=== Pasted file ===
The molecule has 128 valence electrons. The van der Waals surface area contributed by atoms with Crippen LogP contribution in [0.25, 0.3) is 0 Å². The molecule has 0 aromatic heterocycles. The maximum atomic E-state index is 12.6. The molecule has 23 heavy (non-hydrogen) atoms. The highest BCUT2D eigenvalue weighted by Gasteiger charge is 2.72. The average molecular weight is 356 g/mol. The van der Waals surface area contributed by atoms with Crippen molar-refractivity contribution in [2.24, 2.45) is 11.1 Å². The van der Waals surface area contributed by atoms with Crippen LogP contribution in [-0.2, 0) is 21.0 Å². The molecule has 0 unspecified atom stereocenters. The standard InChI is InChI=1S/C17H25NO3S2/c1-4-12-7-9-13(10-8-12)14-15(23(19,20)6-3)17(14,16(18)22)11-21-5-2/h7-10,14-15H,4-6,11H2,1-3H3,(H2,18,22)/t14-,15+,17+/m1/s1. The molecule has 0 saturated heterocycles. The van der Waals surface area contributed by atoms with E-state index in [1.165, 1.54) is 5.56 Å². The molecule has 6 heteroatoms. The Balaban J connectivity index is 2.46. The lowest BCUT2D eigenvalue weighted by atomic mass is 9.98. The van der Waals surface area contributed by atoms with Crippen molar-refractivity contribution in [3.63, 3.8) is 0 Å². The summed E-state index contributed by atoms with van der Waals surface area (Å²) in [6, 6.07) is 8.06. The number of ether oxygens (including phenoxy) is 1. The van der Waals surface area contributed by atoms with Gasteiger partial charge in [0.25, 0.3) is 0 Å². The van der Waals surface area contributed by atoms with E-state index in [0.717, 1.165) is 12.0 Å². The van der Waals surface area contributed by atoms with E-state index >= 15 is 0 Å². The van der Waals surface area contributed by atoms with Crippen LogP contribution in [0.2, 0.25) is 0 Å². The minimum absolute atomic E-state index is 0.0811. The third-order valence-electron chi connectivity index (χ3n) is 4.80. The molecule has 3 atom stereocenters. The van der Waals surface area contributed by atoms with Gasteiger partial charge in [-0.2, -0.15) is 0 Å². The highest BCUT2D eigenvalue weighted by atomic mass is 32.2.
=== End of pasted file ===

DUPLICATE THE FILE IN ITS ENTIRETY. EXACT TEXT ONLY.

The molecule has 128 valence electrons. The van der Waals surface area contributed by atoms with Crippen LogP contribution in [0.25, 0.3) is 0 Å². The molecule has 0 aromatic heterocycles. The maximum atomic E-state index is 12.6. The molecule has 23 heavy (non-hydrogen) atoms. The highest BCUT2D eigenvalue weighted by Gasteiger charge is 2.72. The average molecular weight is 356 g/mol. The van der Waals surface area contributed by atoms with Crippen molar-refractivity contribution in [2.24, 2.45) is 11.1 Å². The van der Waals surface area contributed by atoms with Crippen LogP contribution in [-0.2, 0) is 21.0 Å². The molecule has 0 unspecified atom stereocenters. The standard InChI is InChI=1S/C17H25NO3S2/c1-4-12-7-9-13(10-8-12)14-15(23(19,20)6-3)17(14,16(18)22)11-21-5-2/h7-10,14-15H,4-6,11H2,1-3H3,(H2,18,22)/t14-,15+,17+/m1/s1. The molecule has 0 saturated heterocycles. The van der Waals surface area contributed by atoms with E-state index in [1.165, 1.54) is 5.56 Å². The molecule has 6 heteroatoms. The Balaban J connectivity index is 2.46. The lowest BCUT2D eigenvalue weighted by atomic mass is 9.98. The van der Waals surface area contributed by atoms with Crippen molar-refractivity contribution in [3.63, 3.8) is 0 Å². The summed E-state index contributed by atoms with van der Waals surface area (Å²) in [6, 6.07) is 8.06. The number of ether oxygens (including phenoxy) is 1. The van der Waals surface area contributed by atoms with Gasteiger partial charge in [0.25, 0.3) is 0 Å². The van der Waals surface area contributed by atoms with E-state index in [0.717, 1.165) is 12.0 Å². The van der Waals surface area contributed by atoms with E-state index >= 15 is 0 Å². The van der Waals surface area contributed by atoms with Crippen LogP contribution in [0.2, 0.25) is 0 Å². The minimum absolute atomic E-state index is 0.0811. The third-order valence-electron chi connectivity index (χ3n) is 4.80. The molecule has 3 atom stereocenters. The van der Waals surface area contributed by atoms with Gasteiger partial charge in [-0.2, -0.15) is 0 Å². The highest BCUT2D eigenvalue weighted by atomic mass is 32.2.